Monday, April 4, 2005

Despite failure of hard-core environmentalist organizations to diminish George W. Bush’s convincing re-election victory, their renewed attacks on the president are clear: to obstruct his second-term environmental agenda.

Yet, with sky-rocketing oil prices likely driving gasoline pump prices to new highs, many Americans begin to question the credibility of the extreme green agenda.

Consider the current attack on the Bush administration by the Natural Resources Defense Council, which is using the Arctic National Wildlife Refuge (ANWR), a 19.6-million-acre federal reserve, for its latest membership and fund-raising drive.

Even before the U.S. Senate’s recent vote to support the Bush administration’s proposal to allow oil and natural gas production on a small portion of the refuge’s northernmost region, Hollywood icon and council board member Robert Redford signed on to lead the attack.

In a mailing, Mr. Redford asserts, “President Bush is now claiming a mandate… to destroy” the Arctic refuge. The actor accuses the president and congressional leaders of turning “America’s greatest sanctuary for arctic wildlife into a vast polluted oil field” for the sake of “oil company profits.”

The mailer claims species such as Porcupine caribou, arctic wolf, polar bear and others “now stand on the brink of oblivion” from Mr. Bush’s “destructive energy plan,” which amounts to “stealing from our children and grandchildren.” Mr. Redford urges recipients to sign and return the Save ANWR cards, join the organization and, of course, send money.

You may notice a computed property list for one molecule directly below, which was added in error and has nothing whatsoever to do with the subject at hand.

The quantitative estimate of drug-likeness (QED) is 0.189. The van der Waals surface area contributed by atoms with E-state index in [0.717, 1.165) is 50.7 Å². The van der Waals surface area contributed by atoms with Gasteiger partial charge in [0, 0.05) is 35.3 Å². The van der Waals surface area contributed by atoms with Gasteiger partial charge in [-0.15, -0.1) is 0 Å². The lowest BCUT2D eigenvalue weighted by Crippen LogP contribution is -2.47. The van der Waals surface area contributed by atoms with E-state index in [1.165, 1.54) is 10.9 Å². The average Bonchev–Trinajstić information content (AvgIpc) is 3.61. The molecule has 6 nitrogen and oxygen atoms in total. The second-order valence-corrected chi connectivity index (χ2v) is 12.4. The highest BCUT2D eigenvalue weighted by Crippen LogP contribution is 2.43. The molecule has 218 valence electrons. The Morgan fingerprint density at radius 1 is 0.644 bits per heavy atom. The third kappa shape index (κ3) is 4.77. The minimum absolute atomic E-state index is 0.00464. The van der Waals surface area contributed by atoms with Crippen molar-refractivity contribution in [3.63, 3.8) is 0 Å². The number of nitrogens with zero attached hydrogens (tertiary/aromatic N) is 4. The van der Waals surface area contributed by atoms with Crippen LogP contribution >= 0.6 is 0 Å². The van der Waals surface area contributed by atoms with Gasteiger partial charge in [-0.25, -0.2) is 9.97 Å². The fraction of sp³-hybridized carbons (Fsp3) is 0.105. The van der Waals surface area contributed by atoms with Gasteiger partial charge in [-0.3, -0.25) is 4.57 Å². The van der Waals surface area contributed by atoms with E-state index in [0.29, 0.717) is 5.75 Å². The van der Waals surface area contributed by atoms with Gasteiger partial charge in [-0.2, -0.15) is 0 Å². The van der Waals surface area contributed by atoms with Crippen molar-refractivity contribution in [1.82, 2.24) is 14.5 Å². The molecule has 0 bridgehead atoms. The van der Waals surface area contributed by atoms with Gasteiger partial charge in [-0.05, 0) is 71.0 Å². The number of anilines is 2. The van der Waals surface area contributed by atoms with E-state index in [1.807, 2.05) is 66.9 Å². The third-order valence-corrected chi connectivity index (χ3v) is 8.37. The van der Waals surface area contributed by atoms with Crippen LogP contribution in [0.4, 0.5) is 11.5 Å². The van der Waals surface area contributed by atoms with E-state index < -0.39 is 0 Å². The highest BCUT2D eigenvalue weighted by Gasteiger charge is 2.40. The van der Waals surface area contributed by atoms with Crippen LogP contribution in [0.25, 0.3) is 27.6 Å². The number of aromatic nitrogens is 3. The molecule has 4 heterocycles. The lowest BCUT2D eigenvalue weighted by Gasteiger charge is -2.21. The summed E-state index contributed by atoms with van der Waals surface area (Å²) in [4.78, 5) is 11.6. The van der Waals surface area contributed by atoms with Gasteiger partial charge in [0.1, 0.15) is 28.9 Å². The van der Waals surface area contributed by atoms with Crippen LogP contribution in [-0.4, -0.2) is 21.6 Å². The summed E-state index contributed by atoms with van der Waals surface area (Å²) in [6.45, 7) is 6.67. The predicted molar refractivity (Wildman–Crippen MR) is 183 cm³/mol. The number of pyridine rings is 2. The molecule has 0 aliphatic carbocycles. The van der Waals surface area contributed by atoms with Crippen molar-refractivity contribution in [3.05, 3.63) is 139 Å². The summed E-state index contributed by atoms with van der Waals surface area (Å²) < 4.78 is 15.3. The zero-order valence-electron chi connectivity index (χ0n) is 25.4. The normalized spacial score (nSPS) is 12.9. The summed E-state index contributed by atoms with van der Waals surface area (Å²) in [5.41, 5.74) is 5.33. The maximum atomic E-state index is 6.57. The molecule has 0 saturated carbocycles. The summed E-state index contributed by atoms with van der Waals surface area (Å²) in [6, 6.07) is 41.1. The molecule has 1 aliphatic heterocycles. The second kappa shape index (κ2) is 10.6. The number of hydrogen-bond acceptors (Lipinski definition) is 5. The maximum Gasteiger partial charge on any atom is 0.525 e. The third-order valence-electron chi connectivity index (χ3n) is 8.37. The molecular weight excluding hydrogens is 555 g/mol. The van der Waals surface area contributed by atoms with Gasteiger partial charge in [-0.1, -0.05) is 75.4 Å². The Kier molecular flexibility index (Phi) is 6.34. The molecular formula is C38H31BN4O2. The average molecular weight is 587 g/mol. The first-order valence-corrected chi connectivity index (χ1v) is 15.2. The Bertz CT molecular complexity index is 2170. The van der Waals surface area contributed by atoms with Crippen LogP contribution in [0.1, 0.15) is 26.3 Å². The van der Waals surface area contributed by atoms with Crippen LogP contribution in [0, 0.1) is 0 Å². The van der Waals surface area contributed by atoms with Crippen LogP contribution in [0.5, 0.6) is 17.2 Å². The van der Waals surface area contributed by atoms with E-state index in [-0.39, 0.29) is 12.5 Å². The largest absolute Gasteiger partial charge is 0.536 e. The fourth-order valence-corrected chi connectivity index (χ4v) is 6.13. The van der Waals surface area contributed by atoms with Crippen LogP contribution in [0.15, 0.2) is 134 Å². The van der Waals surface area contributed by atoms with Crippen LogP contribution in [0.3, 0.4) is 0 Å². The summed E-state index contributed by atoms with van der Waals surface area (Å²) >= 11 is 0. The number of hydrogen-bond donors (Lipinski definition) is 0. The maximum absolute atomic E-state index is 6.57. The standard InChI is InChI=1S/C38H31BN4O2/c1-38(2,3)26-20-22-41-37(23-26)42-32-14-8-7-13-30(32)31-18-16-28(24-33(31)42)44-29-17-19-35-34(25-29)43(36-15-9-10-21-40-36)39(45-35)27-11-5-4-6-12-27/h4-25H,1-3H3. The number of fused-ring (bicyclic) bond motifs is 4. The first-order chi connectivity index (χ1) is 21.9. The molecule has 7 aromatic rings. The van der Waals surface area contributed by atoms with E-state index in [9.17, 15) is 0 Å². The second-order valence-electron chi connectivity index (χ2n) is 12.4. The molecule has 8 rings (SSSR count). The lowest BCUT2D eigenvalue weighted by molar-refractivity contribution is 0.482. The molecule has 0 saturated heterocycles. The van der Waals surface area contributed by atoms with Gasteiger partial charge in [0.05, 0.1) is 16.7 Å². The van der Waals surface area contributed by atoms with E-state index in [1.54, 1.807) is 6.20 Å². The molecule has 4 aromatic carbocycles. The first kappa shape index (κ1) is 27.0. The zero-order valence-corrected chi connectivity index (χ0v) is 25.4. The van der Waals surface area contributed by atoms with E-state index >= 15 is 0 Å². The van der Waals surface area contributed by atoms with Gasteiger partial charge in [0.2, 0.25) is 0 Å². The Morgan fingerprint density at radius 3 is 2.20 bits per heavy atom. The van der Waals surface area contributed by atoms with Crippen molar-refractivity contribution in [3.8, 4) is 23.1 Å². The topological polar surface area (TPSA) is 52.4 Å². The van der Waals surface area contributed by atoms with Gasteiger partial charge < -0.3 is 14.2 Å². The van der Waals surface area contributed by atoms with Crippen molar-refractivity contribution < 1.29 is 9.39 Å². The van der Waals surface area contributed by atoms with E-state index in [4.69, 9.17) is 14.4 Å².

Most people now recognize Mr. Bush urges oil and gas drilling in Alaska in order to reduce the massive U.S. oil dependency on unfriendly, unstable and erratic foreign governments. The Interior Department estimates Alaska’s 1.5 million-acre Coastal Plain has from 10 billion to 16 billion barrels of recoverable oil.

Drilling engineers believe recent technological advances would require as few as 2,000 surface acres to recover the underlying oil and natural gas — meaning just one acre for every 10,000 acres in the refuge area.

Alaska Sen. Ted Stevens and other proponents debunk the doomsday predictions, noting how the Porcupine caribou herd occupying the Prudhoe Bay oil field on Alaska’s North Slope increased tenfold — from 3,000 to 32,000 animals — since oil production began there in 1977.

In fact, there are no scientific studies demonstrating any Arctic species has been reduced in number as a result of North Slope oil-production activity. And, with upward of a half-million new jobs expected if drilling is approved, polls show 75 percent of Alaskans favor drilling, including the local Inupiat Eskimos.

Living in their rarified environment, the activist green community regards these confrontations as “no-lose” opportunities. If their “little truth/big-scare” tactics don’t thwart Mr. Bush’s more balanced and people-friendly environmental agenda, they lose nothing. Attacking Mr. Bush raises their membership and millions of dollars in contributions.

With the Senate’s support of drilling in Alaska, we can only expect the shrill rhetoric to increase. But, in fact, it is Mr. Bush’s common-sense approach and balancing of environmental concerns with real human needs that subjects him to the wrath of extreme greens. Fortunately, more Americans are beginning to understand this.

M. David Stirling, a former chief deputy attorney general of California, is vice president of Pacific Legal Foundation which champions environmental balance in the courts.

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